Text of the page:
Online gambling technology provider GAN has sicced lawyers on US gaming operators it believes are using its patented technology without permission.
On Friday, GAN announced that it had enlisted Chicago-based intellectual property litigation firm Irwin IP LLP to rap the knuckles of any gambling company operating in the US that GAN believes is infringing on its intellectual property rights.
The specific technology in question involves US casino operators’ retail rewards program members linking their membership cards to their online gambling accounts, thereby allowing them to earn further rewards points via their online activity.
Irwin’s attorneys will focus on operators plying their trade in New Jersey, Nevada, Delaware and Pennsylvania, i.e. the four US states that have authorized intrastate online gambling activities (although Pennsylvania has yet to actually launch its online market).
The attorneys will seek commercial settlements with operators that have engaged in “prior and continuing infringements” and who have been “substantially and progressively placed on notice” of GAN’s claims to its technology rights.
GAN suggested that its efforts to rein in unauthorized use of its US-patented technology – which received its original diploma from the US Patent & Trademark Office in September 2014 and was reissued last year following an unsuccessful legal challenge – could represent a “potentially high-margin incremental income stream.”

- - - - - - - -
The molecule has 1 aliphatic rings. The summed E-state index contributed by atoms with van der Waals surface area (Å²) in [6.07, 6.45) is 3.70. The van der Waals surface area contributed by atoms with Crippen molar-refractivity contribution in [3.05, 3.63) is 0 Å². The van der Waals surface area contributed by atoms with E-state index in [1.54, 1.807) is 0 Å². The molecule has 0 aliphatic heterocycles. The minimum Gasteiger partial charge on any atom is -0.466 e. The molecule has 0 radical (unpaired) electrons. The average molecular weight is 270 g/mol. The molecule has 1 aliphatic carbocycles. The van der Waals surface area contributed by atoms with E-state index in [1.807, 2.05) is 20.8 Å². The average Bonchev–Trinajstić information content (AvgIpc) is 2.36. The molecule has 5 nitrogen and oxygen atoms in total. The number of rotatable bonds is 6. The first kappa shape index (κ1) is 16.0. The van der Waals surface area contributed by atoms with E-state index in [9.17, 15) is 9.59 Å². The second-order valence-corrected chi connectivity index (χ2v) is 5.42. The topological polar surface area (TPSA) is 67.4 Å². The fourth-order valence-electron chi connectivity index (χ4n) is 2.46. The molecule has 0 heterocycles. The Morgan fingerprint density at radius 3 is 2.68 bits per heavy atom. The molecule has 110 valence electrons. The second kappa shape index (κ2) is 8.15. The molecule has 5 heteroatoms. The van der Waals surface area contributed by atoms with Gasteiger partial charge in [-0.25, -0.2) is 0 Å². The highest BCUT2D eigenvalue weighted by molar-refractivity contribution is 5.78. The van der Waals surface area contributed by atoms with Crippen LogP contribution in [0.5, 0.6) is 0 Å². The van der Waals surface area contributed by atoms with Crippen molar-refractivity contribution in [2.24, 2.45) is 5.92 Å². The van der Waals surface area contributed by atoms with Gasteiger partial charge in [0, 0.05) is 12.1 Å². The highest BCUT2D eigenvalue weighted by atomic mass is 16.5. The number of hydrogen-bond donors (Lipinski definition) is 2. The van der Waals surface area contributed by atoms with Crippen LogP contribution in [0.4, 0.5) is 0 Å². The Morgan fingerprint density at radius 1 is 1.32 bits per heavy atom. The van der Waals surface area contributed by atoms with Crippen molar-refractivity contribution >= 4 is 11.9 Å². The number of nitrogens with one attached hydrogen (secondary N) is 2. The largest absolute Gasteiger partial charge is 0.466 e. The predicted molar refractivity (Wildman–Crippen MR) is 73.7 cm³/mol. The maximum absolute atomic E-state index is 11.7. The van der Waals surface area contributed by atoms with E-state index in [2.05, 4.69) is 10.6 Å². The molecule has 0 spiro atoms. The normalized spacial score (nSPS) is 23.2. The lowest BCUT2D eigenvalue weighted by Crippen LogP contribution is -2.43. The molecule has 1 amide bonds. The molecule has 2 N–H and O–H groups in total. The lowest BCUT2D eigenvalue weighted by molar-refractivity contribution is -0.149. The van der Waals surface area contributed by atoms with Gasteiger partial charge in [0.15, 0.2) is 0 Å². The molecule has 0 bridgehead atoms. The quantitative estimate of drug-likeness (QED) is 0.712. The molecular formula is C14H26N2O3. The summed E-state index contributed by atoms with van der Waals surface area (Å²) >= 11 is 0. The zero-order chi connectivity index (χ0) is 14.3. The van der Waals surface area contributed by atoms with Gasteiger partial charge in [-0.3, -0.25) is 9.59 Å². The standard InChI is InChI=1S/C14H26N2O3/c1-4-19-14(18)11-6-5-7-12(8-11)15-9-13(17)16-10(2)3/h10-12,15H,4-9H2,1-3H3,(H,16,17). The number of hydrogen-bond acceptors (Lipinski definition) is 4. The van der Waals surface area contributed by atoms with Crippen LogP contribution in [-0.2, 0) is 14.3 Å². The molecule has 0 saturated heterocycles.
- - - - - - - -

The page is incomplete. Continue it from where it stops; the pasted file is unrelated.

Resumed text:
GAN’s investors appeared to focus more on the ‘potential’ nature of that revenue stream, as the company’s UK-listed shares were up less than 1% on the day, while GAN’s Ireland-listed shares fell nearly 5% at the close of trading.
GAN is set to release its financial report card for the first half of 2018 on September 28, and the company said it would provide further updates to its new patent protection scheme at that time.
GAN originally set down its US roots through the spread of its Simulated Gaming social casino operations, which it has licensed to 14 US land-based casino operators. The company also has real-money deals with two New Jersey online licensees and one Pennsylvania casino, and raised $10m in May to further its US sports betting ambitions.